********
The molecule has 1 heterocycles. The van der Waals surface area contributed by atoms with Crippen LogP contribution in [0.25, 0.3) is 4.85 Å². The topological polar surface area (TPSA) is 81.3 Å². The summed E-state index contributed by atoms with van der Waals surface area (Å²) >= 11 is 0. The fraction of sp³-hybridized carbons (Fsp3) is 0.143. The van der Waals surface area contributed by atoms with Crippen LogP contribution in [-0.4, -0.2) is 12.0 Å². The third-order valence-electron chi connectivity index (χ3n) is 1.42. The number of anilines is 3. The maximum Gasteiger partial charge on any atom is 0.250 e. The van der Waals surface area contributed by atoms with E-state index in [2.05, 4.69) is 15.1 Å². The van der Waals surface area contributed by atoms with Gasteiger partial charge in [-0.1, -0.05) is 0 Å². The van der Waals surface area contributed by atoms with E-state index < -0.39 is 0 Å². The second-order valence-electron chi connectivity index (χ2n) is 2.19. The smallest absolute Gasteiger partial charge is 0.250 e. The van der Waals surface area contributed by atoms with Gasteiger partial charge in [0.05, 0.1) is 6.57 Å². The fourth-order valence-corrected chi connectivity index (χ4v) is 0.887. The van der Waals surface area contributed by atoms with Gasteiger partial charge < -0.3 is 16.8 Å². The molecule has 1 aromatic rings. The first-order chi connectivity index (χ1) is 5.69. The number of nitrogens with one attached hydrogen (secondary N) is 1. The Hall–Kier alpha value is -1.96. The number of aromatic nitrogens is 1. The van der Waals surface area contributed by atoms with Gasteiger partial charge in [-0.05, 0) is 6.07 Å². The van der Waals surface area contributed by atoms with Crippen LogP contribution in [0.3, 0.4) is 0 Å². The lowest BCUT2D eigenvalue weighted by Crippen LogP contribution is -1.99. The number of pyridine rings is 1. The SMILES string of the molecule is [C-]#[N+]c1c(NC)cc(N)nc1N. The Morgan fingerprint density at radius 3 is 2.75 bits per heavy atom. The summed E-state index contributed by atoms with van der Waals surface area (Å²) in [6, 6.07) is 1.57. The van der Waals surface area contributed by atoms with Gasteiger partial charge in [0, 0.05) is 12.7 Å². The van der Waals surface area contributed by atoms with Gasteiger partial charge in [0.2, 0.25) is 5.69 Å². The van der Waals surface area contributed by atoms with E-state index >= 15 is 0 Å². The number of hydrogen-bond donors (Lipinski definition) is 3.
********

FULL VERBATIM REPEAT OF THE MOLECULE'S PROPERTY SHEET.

The molecule has 1 heterocycles. The van der Waals surface area contributed by atoms with Crippen LogP contribution in [0.25, 0.3) is 4.85 Å². The topological polar surface area (TPSA) is 81.3 Å². The summed E-state index contributed by atoms with van der Waals surface area (Å²) >= 11 is 0. The fraction of sp³-hybridized carbons (Fsp3) is 0.143. The van der Waals surface area contributed by atoms with Crippen LogP contribution in [-0.4, -0.2) is 12.0 Å². The third-order valence-electron chi connectivity index (χ3n) is 1.42. The number of anilines is 3. The maximum Gasteiger partial charge on any atom is 0.250 e. The van der Waals surface area contributed by atoms with E-state index in [2.05, 4.69) is 15.1 Å². The van der Waals surface area contributed by atoms with Gasteiger partial charge in [-0.1, -0.05) is 0 Å². The van der Waals surface area contributed by atoms with E-state index < -0.39 is 0 Å². The second-order valence-electron chi connectivity index (χ2n) is 2.19. The smallest absolute Gasteiger partial charge is 0.250 e. The van der Waals surface area contributed by atoms with Gasteiger partial charge in [0.05, 0.1) is 6.57 Å². The fourth-order valence-corrected chi connectivity index (χ4v) is 0.887. The van der Waals surface area contributed by atoms with Gasteiger partial charge < -0.3 is 16.8 Å². The molecule has 1 aromatic rings. The first-order chi connectivity index (χ1) is 5.69. The number of nitrogens with one attached hydrogen (secondary N) is 1. The Hall–Kier alpha value is -1.96. The number of aromatic nitrogens is 1. The van der Waals surface area contributed by atoms with Gasteiger partial charge in [-0.05, 0) is 6.07 Å². The van der Waals surface area contributed by atoms with Crippen LogP contribution in [0.3, 0.4) is 0 Å². The lowest BCUT2D eigenvalue weighted by Crippen LogP contribution is -1.99. The number of pyridine rings is 1. The SMILES string of the molecule is [C-]#[N+]c1c(NC)cc(N)nc1N. The Morgan fingerprint density at radius 3 is 2.75 bits per heavy atom. The summed E-state index contributed by atoms with van der Waals surface area (Å²) in [6, 6.07) is 1.57. The van der Waals surface area contributed by atoms with Gasteiger partial charge in [0, 0.05) is 12.7 Å². The van der Waals surface area contributed by atoms with Gasteiger partial charge in [0.2, 0.25) is 5.69 Å². The van der Waals surface area contributed by atoms with E-state index >= 15 is 0 Å². The number of hydrogen-bond donors (Lipinski definition) is 3.